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In Private Government: How Employers Rule Our Lives (and Why We Don’t Talk about It), Elizabeth Anderson argues that beneath the facades of market freedom and contractual equality, contemporary firms are actually akin to authoritarian private governments. While this is a compelling and provocative analysis that sheds important light on the coercive and hierarchical facets of modern workplaces, Abraham Singer […]

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    To overcome gender bias, objective performance metrics are not enough

To overcome gender bias, objective performance metrics are not enough

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Hiding gender-related information may be key for evaluators to focus on performance, write Tristan L. Botelho and Mabel Abraham.

It has been well established that men and women experience differences in access to social and financial capital, hiring outcomes, and performance evaluations more generally. One commonly cited explanation for these observed gender differences has to do with a lack of […]

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    Connectivity will create a multibillion-dollar opportunity for the global airline industry

Connectivity will create a multibillion-dollar opportunity for the global airline industry

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By 2035, airlines will see new revenues from e-commerce, advertising and premium content services in the sky, writes Alexander Grous.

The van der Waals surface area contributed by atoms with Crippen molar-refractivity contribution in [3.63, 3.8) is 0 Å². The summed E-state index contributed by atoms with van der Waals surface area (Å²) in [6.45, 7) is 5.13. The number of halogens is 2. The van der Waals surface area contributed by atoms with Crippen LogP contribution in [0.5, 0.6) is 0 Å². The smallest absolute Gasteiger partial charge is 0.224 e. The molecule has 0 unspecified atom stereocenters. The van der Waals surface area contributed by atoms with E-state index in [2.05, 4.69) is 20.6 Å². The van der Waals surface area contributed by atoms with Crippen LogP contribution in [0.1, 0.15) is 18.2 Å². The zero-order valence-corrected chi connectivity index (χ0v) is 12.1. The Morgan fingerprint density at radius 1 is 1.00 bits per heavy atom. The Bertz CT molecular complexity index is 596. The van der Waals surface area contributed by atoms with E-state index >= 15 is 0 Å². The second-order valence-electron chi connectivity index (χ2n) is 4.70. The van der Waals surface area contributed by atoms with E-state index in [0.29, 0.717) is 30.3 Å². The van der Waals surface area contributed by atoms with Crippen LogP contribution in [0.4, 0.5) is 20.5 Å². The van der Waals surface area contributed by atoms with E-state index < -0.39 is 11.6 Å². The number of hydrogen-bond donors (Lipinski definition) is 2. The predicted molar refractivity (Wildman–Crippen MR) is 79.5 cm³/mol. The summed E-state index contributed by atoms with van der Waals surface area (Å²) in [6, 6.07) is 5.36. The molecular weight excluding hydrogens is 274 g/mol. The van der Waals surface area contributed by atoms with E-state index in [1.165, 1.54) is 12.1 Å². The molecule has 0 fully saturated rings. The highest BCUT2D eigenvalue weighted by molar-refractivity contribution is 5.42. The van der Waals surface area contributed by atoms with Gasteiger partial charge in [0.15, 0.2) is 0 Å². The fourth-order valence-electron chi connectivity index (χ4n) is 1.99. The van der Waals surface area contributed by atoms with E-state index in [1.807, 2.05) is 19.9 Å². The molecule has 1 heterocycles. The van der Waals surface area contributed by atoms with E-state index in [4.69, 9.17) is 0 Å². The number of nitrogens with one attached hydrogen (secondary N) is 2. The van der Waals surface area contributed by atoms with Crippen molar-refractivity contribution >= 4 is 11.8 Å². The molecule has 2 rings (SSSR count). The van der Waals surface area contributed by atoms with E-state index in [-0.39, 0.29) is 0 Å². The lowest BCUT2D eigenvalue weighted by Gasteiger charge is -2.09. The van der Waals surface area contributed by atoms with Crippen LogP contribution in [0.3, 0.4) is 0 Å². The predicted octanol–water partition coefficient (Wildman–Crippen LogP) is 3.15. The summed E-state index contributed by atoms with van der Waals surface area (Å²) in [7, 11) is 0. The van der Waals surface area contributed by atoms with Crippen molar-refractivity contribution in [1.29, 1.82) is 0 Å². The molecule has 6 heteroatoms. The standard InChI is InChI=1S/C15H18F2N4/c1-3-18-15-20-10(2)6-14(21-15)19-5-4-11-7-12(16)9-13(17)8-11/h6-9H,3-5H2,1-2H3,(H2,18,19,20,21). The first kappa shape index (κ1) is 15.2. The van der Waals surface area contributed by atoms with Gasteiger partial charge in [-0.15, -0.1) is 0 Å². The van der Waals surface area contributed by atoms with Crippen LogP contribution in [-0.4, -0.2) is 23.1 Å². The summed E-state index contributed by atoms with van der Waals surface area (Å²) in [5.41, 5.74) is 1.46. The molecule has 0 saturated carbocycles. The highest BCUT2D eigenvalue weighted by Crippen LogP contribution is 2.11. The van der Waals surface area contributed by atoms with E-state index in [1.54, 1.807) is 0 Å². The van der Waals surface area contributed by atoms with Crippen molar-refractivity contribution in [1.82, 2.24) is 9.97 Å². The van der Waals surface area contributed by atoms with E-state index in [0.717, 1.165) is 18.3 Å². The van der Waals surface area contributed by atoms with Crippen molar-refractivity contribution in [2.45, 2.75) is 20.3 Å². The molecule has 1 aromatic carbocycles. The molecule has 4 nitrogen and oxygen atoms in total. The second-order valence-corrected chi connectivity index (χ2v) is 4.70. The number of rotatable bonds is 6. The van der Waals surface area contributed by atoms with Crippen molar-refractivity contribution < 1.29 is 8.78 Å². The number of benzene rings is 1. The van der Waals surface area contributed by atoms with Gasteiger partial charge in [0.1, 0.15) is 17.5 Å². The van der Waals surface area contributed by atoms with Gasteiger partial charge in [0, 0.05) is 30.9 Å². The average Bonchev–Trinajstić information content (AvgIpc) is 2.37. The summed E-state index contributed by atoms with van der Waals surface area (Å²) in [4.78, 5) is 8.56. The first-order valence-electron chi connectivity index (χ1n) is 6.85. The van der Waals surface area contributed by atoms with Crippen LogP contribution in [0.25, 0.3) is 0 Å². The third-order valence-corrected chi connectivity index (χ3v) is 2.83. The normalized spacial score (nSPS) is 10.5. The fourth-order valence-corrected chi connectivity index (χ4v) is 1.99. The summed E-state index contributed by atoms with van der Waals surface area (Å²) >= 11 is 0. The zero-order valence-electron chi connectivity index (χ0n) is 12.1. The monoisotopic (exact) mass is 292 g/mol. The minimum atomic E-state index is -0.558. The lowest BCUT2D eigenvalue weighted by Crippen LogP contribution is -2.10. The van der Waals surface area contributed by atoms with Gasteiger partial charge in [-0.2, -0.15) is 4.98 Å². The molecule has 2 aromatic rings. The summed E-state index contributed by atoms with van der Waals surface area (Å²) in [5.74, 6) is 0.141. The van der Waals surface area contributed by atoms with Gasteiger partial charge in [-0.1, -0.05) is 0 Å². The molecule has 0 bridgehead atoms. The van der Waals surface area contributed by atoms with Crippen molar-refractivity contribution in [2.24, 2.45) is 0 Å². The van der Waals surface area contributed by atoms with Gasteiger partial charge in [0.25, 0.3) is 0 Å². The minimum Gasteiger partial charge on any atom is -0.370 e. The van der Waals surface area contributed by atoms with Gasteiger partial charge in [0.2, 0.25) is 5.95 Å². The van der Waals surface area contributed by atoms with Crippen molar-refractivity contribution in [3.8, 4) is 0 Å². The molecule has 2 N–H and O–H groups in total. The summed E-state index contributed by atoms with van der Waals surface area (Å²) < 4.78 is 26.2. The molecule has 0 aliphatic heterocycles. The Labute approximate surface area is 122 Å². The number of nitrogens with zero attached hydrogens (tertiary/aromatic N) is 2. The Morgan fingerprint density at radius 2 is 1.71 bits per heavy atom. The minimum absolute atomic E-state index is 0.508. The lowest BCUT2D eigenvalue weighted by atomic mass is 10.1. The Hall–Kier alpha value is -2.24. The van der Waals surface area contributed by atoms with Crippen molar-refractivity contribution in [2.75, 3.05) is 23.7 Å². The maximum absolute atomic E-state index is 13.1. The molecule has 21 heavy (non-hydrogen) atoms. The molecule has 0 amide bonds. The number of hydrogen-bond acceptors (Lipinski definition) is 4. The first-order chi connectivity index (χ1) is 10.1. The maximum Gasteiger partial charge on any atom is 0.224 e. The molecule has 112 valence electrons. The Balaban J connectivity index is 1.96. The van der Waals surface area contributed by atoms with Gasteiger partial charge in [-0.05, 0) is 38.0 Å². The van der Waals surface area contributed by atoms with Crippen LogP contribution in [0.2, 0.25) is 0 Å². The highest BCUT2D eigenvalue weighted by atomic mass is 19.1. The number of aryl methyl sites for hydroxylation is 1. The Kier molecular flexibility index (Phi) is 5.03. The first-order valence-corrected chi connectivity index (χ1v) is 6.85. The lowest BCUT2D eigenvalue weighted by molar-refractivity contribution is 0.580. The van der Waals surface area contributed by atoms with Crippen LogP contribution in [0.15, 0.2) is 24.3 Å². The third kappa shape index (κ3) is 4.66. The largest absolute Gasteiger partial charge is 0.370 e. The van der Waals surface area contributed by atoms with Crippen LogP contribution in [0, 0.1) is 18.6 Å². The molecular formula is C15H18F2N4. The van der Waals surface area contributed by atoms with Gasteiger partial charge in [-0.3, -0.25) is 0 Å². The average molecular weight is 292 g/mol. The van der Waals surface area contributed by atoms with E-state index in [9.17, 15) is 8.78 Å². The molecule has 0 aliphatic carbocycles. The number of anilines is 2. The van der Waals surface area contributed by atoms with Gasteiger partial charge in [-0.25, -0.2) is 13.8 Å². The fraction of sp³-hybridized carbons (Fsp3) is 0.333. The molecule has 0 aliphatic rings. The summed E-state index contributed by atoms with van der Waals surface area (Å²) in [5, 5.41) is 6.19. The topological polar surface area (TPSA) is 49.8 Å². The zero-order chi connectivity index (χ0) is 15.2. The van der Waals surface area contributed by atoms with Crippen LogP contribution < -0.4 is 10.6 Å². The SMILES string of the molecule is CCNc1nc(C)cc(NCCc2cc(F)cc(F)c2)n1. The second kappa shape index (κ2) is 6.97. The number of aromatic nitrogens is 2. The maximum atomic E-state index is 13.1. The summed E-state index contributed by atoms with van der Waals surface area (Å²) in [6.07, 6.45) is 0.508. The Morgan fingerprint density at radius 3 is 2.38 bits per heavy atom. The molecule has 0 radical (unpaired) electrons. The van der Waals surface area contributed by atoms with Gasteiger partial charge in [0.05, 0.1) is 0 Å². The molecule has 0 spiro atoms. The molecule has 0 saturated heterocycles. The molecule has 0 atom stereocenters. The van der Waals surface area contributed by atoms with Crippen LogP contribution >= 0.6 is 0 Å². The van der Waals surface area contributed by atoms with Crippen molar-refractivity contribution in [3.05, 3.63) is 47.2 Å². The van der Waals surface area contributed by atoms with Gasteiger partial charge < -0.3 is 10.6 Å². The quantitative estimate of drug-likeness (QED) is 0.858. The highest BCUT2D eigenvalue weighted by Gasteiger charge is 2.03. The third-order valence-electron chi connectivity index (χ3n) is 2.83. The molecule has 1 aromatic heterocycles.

‘Disruption’ is one of the buzzwords that defines our economy at the moment. While much of the focus has been on entrepreneurial start-ups – soliciting early funding for the next ‘the Airbnb of…’ – taking a look at how more […]

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    The digitalisation of everything: How the US economy is going digital at hyper speed

The digitalisation of everything: How the US economy is going digital at hyper speed

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Since 2002, the share of jobs requiring extensive and mid-level digital skills has surged from 45 to 71 per cent of the total, write Mark Muro and Sifan Liu.

Software is eating the world, goes the quip. So rapid are the developments, in fact, that while the “digitalisation of everything” has become a hallmark of tech’s promise of individual and business […]

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    Book Review: Doing Research in the Business World by David E. Gray

Book Review: Doing Research in the Business World by David E. Gray

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In Doing Research in the Business World, David E. Gray offers an expansive textbook exploring diverse methodologies for undertaking research in business. Covering an impressive span of approaches and well-structured, this work will not only be an excellent resource for students and researchers but Richard Cotter also highly recommends it to practitioners in the business world. 

Doing Research in the […]

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    Book Review: How Economics Professors Can Stop Failing Us: The Discipline at a Crossroads by Steven Payson

Book Review: How Economics Professors Can Stop Failing Us: The Discipline at a Crossroads by Steven Payson

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In How Economics Professors Can Stop Failing Us: The Discipline at a Crossroads, Steven Payson offers a US-focused critique of the professional practice of teaching and researching economics today, covering areas such as publishing, hiring and promotion. As readers will likely find themselves nodding in recognition at many of the issues identified by Payson, Christopher May finds this a welcome […]